Generally speaking, rooftop tents are much warmer than ground ones. However, many components factor into this, which include materials of the tent and exposure to the elements along with the general weather conditions. There are times when a rooftop tent will be better than a ground one and vice versa.
In those instances where you are in a rooftop tent and it’s cold, you’ll have to employ some techniques and resourcefulness to stay warm. That said, if you can afford it and have the room, you could take both types of tents with you. This way you’ll be ready for any eventuality.
Rooftop Tent Material and Warmth
Tents comprising fabric like canvas and polyester will be less warm than those with a hard shell. Fiberglass, plastic and silicone materials help trap in heat from the sun all day long. This will keep things warm inside the tent for most of the night. But, you have to expect some of it to escape as time passes
While fabrics will also absorb warmth, they will escape as the night rolls on. The airflow inside a fabric tent is excellent for staying dry but not warm. In these cases, you will have to devise a plan to keep cozy.
Weather, Seasons & Outdoor Temperatures
Weather, temperature and the season will influence how warm a tent will be. Colder temperatures and higher winds will make sleeping in a roof top tent much cooler than a ground one. In these situations, the ground tends to trap light and heat for longer periods, which make them better in this regard.
Warm Daytime versus Cool Nighttime Temperatures
The warmth will continually release into the tent throughout the night. While it won’t be “hot,” you won’t get terribly cold either. This is especially ideal for warm daytime temperatures with swift drops at nighttime, like in the desert during autumn or mid-spring.
However, in the heat of summer, it’s better to use a roof top tent. Not only will you stay cozy warm, even if there is a drop in temperature at nighttime, but you will also avoid the insects and critters crawling about.
Springtime camping adventures will benefit best from a rooftop tent. The moist ground and propensity for rain will help you stay dry and warm. But, if the wind is high or the temperatures drop severely at night, such as in the case with early spring, then both ground and rooftop tents will be cold.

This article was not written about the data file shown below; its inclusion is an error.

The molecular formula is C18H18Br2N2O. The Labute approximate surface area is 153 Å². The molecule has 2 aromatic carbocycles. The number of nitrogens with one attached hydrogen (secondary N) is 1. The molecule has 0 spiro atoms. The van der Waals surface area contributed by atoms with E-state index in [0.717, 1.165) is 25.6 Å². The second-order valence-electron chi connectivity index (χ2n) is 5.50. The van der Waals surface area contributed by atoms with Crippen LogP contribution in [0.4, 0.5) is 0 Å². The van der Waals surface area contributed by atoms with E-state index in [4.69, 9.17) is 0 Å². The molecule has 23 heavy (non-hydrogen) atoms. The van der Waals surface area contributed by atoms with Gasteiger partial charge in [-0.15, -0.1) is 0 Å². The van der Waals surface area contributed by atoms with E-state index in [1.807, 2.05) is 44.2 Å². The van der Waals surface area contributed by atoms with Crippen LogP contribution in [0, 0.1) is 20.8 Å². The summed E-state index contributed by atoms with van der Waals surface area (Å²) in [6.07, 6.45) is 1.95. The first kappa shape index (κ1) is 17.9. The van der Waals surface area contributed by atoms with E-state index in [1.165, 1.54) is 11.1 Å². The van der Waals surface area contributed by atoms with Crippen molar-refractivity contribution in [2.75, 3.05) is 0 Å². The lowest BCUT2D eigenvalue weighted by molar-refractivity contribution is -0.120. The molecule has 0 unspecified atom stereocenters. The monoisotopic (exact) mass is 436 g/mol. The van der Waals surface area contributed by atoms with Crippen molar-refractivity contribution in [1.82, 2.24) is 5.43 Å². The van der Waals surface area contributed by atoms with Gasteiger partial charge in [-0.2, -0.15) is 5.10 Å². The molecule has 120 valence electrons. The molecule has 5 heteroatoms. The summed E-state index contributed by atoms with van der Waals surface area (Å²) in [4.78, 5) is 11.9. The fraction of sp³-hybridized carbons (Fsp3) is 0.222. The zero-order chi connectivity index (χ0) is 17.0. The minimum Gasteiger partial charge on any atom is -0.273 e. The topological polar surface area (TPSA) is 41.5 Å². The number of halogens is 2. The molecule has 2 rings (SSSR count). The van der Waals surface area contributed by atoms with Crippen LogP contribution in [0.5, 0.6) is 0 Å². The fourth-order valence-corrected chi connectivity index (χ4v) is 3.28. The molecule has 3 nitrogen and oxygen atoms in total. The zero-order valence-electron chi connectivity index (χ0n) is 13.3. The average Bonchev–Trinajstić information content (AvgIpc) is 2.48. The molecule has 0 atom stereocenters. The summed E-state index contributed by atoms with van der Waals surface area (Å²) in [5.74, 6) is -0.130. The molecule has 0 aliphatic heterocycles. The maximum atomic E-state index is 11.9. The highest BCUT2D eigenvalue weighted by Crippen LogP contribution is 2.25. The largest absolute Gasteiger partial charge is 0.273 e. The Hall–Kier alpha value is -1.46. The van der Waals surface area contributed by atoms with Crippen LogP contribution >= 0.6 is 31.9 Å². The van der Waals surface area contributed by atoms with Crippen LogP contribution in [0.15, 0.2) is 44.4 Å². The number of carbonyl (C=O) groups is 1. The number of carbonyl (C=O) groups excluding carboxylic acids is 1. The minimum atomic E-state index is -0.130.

Keeping Warm in a Rooftop Tent
There are several techniques and safety measures you can try to keep warm in a rooftop tent. Aside from the obvious things, like dressing warm, wearing socks and using a thick sleeping bag, make sure you park your vehicle out of the direction of wind and other potential inclement weather.
Consider Wind Direction
This may mean settling near a tree line. But if the wind direction mostly comes toward that tree line, you will have to devise another plan of action. The idea is to reduce the amount of potential wind that can make your roof top tent cold and uncomfortable.
Sun Warm Your Tent
Another thing you can do is leave your tent out in the sunlight all day long. Allow the tent’s materials to absorb the warmth. This will retain the heat so you can sleep comfortably. Ensure you don’t open the door too much at nighttime so the heat doesn’t escape too quickly.
You could also get a small, portable space heater. This will come in handy when you camp in conditions that get down to near freezing, such as early spring or late autumn. However, there are several problems with this.
The most important of these is the potential for a fire hazard. Therefore, the heater should be small, rechargeable and has safety features that include things like automatic shut off. You should always be awake and monitoring the heater during use. Make sure it stays three feet away from anything that has the potential to catch fire.
Use Heating Packs
There’s also the option of stocking up on heat packs. They have salts or gel inside of them that you gentle work around in your hands until it becomes hot. You can stick these into your sleeping bag or socks to keep yourself warm. What’s great about these is that some are reusable and there’s no fire risk with them.
Survival Skills in Freezing Temperatures
In the event you end up in freezing temperatures, neither a rooftop or ground tent will be warm. Hopefully you will have another person with you and you won’t be alone, because something like this can be incredibly dangerous. But, here’s a survival tip straight from the US Marines that can help you in this situation.
There are three factors you must remember when camping in freezing temperatures. You lose the most amount of heat through the top of your head, you absorb the most amount of heat through your feet and your stomach puts out the highest amount of heat.
With Another Person
If you have another person with you, put your bare feet onto each other’s stomachs and keep this central part covered with a blanket or unzipped sleeping bag. Ensure to cover both your heads with hats, blankets or some other fabric. You will stay cozy warm for the duration of the evening, even if it gets to below zero temperatures.
If you are camping solo in this situation, you will have to curl up in a ball in such a way so that your feet at least touch your abdomen. Cocoon yourself inside the sleeping bag in the fetal position. This should help keep you warm until morning.
While you will stay warmer in a rooftop tent than one on the ground, there are certain situations where a ground tent is more advisable. In the case you don’t have the luxury of keeping both, you will have to get innovative about warmth.